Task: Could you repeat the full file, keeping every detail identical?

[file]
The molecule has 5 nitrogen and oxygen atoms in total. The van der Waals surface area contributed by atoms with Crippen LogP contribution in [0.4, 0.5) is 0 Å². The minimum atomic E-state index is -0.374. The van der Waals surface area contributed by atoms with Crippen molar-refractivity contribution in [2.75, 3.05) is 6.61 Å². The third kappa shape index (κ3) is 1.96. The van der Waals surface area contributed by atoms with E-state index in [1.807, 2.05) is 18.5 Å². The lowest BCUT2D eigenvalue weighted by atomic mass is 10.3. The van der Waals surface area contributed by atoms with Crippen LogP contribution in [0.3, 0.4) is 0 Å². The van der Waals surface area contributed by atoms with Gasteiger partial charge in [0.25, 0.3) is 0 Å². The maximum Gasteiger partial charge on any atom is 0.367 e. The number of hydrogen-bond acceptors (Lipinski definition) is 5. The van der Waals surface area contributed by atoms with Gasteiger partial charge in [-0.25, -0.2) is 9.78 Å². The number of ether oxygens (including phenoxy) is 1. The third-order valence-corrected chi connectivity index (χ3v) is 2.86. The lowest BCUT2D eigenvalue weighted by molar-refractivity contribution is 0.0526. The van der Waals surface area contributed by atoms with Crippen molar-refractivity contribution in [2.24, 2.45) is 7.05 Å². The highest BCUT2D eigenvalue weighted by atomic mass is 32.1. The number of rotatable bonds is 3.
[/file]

The molecule has 5 nitrogen and oxygen atoms in total. The van der Waals surface area contributed by atoms with Crippen LogP contribution in [0.4, 0.5) is 0 Å². The minimum atomic E-state index is -0.374. The van der Waals surface area contributed by atoms with Crippen molar-refractivity contribution in [2.75, 3.05) is 6.61 Å². The third kappa shape index (κ3) is 1.96. The van der Waals surface area contributed by atoms with E-state index in [1.807, 2.05) is 18.5 Å². The lowest BCUT2D eigenvalue weighted by atomic mass is 10.3. The van der Waals surface area contributed by atoms with Crippen LogP contribution in [0.3, 0.4) is 0 Å². The van der Waals surface area contributed by atoms with Gasteiger partial charge in [0.25, 0.3) is 0 Å². The maximum Gasteiger partial charge on any atom is 0.367 e. The number of hydrogen-bond acceptors (Lipinski definition) is 5. The van der Waals surface area contributed by atoms with Gasteiger partial charge in [-0.25, -0.2) is 9.78 Å². The number of ether oxygens (including phenoxy) is 1. The third-order valence-corrected chi connectivity index (χ3v) is 2.86. The lowest BCUT2D eigenvalue weighted by molar-refractivity contribution is 0.0526. The van der Waals surface area contributed by atoms with Crippen molar-refractivity contribution in [2.24, 2.45) is 7.05 Å². The highest BCUT2D eigenvalue weighted by atomic mass is 32.1. The number of rotatable bonds is 3.